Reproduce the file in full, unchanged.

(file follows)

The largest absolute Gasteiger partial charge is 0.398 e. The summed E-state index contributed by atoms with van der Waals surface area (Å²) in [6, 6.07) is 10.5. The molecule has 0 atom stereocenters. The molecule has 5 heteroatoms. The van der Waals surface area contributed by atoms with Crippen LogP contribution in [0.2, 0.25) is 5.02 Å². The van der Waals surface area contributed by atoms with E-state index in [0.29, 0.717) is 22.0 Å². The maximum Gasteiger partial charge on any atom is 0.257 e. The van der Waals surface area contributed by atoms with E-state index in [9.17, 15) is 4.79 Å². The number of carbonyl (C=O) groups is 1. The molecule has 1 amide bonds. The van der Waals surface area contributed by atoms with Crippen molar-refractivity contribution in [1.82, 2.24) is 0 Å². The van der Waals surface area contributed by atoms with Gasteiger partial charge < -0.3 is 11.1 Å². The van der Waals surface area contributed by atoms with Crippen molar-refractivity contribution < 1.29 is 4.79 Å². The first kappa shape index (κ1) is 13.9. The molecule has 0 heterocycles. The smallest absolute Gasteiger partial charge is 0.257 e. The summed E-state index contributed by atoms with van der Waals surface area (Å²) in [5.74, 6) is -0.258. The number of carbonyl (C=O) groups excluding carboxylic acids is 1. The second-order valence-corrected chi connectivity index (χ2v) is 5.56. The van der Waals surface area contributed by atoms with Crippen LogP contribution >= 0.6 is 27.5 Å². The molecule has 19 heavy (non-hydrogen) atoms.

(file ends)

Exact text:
The largest absolute Gasteiger partial charge is 0.398 e. The summed E-state index contributed by atoms with van der Waals surface area (Å²) in [6, 6.07) is 10.5. The molecule has 0 atom stereocenters. The molecule has 5 heteroatoms. The van der Waals surface area contributed by atoms with Crippen LogP contribution in [0.2, 0.25) is 5.02 Å². The van der Waals surface area contributed by atoms with E-state index in [0.29, 0.717) is 22.0 Å². The maximum Gasteiger partial charge on any atom is 0.257 e. The van der Waals surface area contributed by atoms with E-state index in [9.17, 15) is 4.79 Å². The number of carbonyl (C=O) groups is 1. The molecule has 1 amide bonds. The van der Waals surface area contributed by atoms with Crippen molar-refractivity contribution in [1.82, 2.24) is 0 Å². The van der Waals surface area contributed by atoms with Gasteiger partial charge < -0.3 is 11.1 Å². The van der Waals surface area contributed by atoms with Crippen molar-refractivity contribution < 1.29 is 4.79 Å². The first kappa shape index (κ1) is 13.9. The molecule has 0 heterocycles. The smallest absolute Gasteiger partial charge is 0.257 e. The summed E-state index contributed by atoms with van der Waals surface area (Å²) in [5.74, 6) is -0.258. The number of carbonyl (C=O) groups excluding carboxylic acids is 1. The second-order valence-corrected chi connectivity index (χ2v) is 5.56. The van der Waals surface area contributed by atoms with Crippen LogP contribution >= 0.6 is 27.5 Å². The molecule has 19 heavy (non-hydrogen) atoms.